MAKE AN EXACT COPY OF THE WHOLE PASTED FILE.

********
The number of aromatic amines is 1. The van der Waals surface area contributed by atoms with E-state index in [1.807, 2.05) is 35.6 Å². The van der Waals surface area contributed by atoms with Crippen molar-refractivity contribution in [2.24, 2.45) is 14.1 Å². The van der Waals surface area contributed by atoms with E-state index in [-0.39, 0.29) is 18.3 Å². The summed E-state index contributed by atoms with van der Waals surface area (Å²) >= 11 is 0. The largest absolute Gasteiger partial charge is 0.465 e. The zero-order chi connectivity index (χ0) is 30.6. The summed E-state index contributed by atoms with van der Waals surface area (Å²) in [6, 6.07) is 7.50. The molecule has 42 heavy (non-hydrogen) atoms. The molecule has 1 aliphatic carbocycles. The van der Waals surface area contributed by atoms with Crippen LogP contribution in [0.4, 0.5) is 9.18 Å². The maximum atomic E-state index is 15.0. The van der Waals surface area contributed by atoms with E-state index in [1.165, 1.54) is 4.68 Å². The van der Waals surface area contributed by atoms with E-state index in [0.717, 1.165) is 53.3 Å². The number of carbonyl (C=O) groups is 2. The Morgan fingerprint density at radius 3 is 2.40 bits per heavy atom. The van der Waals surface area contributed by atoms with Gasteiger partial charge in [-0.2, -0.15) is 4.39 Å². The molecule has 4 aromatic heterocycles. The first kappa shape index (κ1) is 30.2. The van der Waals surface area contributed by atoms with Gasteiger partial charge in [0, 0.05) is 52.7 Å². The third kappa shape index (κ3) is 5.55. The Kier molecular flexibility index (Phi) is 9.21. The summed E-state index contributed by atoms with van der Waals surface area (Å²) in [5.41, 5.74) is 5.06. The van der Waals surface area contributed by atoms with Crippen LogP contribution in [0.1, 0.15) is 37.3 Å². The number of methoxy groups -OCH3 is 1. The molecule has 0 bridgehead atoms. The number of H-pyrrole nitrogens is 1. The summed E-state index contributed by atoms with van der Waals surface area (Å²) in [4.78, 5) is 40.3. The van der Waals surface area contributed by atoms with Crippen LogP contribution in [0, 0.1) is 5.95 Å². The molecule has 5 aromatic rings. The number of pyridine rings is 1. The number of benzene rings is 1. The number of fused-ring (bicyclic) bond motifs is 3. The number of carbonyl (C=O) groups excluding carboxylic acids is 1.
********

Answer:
The number of aromatic amines is 1. The van der Waals surface area contributed by atoms with E-state index in [1.807, 2.05) is 35.6 Å². The van der Waals surface area contributed by atoms with Crippen molar-refractivity contribution in [2.24, 2.45) is 14.1 Å². The van der Waals surface area contributed by atoms with E-state index in [-0.39, 0.29) is 18.3 Å². The summed E-state index contributed by atoms with van der Waals surface area (Å²) >= 11 is 0. The largest absolute Gasteiger partial charge is 0.465 e. The zero-order chi connectivity index (χ0) is 30.6. The summed E-state index contributed by atoms with van der Waals surface area (Å²) in [6, 6.07) is 7.50. The molecule has 42 heavy (non-hydrogen) atoms. The molecule has 1 aliphatic carbocycles. The van der Waals surface area contributed by atoms with Crippen LogP contribution in [0.4, 0.5) is 9.18 Å². The maximum atomic E-state index is 15.0. The van der Waals surface area contributed by atoms with E-state index in [1.165, 1.54) is 4.68 Å². The van der Waals surface area contributed by atoms with E-state index in [0.717, 1.165) is 53.3 Å². The number of carbonyl (C=O) groups is 2. The Morgan fingerprint density at radius 3 is 2.40 bits per heavy atom. The van der Waals surface area contributed by atoms with Gasteiger partial charge in [-0.2, -0.15) is 4.39 Å². The molecule has 4 aromatic heterocycles. The first kappa shape index (κ1) is 30.2. The van der Waals surface area contributed by atoms with Gasteiger partial charge in [0, 0.05) is 52.7 Å². The third kappa shape index (κ3) is 5.55. The Kier molecular flexibility index (Phi) is 9.21. The summed E-state index contributed by atoms with van der Waals surface area (Å²) in [5.41, 5.74) is 5.06. The van der Waals surface area contributed by atoms with Crippen LogP contribution in [0.1, 0.15) is 37.3 Å². The number of methoxy groups -OCH3 is 1. The molecule has 0 bridgehead atoms. The number of H-pyrrole nitrogens is 1. The summed E-state index contributed by atoms with van der Waals surface area (Å²) in [4.78, 5) is 40.3. The van der Waals surface area contributed by atoms with Crippen LogP contribution in [0, 0.1) is 5.95 Å². The molecule has 5 aromatic rings. The number of pyridine rings is 1. The number of benzene rings is 1. The number of fused-ring (bicyclic) bond motifs is 3. The number of carbonyl (C=O) groups excluding carboxylic acids is 1.